Pentagon Chief Concerned Over Americans' Declining Trust in US Military Under Biden
Story Code : 967414
According to Kirby, Austin saw the survey findings on Saturday when he was visiting the Reagan National Defence Forum, Sputnik reported.
"He obviously took it seriously when he had a chance to at least look at it briefly", he further said.
Kirby further said that Austin "wants to spend a little bit more time and try to see if there's some wisdom he can glean from the survey".
The Pentagon official said that even though the present approval ratings were "good numbers", they represented a 25 percent drop compared to when the survey was first conducted in 2018.
A similar survey held in March of this year, before the Taliban took over Kabul, claimed that Americans’ trust in the military had dropped by 14 percentage points since 2018. The new findings represent a further 11 percent drop.
Kirby said that the perception among Americans of the US military, which he described as an "all-volunteer force" is important for the institution.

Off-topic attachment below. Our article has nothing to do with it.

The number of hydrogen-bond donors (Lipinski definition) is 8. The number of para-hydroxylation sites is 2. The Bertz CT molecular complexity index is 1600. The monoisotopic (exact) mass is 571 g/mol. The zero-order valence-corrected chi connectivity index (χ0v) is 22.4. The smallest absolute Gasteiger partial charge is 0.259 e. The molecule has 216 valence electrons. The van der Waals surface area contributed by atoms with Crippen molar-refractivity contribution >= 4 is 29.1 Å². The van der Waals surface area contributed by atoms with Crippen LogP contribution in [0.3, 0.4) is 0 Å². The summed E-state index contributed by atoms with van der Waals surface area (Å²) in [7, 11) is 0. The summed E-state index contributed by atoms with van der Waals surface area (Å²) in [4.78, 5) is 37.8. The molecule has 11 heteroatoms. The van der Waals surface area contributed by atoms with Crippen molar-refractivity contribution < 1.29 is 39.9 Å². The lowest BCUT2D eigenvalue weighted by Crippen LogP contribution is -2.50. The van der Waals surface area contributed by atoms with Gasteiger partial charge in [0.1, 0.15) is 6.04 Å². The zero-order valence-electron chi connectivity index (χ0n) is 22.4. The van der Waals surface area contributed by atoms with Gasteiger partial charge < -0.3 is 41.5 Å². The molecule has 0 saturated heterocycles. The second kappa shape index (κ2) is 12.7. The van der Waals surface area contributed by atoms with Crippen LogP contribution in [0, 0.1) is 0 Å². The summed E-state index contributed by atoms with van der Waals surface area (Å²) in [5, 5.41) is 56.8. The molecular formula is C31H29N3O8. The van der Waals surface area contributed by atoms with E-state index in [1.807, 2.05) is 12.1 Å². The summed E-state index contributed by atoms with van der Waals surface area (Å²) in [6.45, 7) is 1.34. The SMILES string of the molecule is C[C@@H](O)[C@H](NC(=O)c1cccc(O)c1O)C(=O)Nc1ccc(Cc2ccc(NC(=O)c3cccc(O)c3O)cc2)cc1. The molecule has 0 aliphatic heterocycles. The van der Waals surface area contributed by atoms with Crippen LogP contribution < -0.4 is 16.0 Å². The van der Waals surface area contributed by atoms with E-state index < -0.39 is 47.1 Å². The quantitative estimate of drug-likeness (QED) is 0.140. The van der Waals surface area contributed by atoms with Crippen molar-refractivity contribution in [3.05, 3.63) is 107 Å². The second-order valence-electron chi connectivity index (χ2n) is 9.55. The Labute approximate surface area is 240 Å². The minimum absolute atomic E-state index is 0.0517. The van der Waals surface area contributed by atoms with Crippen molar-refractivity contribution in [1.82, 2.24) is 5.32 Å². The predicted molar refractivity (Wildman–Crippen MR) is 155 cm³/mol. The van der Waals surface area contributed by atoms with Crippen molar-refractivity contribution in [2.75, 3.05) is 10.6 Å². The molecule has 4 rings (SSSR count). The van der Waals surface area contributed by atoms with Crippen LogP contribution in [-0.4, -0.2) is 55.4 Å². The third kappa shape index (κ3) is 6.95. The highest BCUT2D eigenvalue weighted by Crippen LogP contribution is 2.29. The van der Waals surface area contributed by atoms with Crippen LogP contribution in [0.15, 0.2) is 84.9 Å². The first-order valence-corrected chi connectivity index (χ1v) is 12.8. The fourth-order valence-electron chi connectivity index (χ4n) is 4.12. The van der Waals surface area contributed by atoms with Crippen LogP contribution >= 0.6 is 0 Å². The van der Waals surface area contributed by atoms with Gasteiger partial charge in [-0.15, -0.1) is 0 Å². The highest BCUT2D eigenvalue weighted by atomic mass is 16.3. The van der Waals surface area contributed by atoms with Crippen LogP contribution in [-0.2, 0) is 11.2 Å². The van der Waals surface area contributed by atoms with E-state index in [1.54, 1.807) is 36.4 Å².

"…The American public's perceptions of the United States military matters to us, not just from a recruiting perspective, although that's valid, but also from a representational perspective", said Kirby.
While he refused to go into the reasons behind the declining ratings, the Pentagon official did admit that the institution of the military wasn't "immune from the polarisation occurring in the country writ large".
Senator Joni Ernst (R-IA), who attended a panel discussion at the Reagan National Defence Forum last week, said that America's "credibility" had been "jeopardised" by the troop withdrawal operations in Afghanistan.
The senator further warned that the nation's allies and partners would stop looking to the US as a "partner of choice", if the survey findings were to translate to US perception among other nations.
She also claimed that she was "pulled aside" by "many of our traditional allies and partners" and asked about the Afghanistan withdrawal at the Halifax Security Forum last month.
The Taliban's swift military advance in Afghanistan since the signing of the Doha Deal with the administration of President Donald Trump and its subsequent takeover of Kabul on August 15, 2021 has triggered widespread global as well as domestic criticism against the Joe Biden administration.
Trump even asked for Biden to "resign in disgrace" and said that the US has "never been [as] humiliated" as much as during the troop withdrawal process under Biden.
"We ran out of Afghanistan instead of following the plan our administration left for him —a plan that protected our people and our property, and ensured the Taliban would never dream of taking our embassy or providing a base for new attacks against America," Trump said in a statement on August 17, two days after the Afghan capital fell to the Taliban.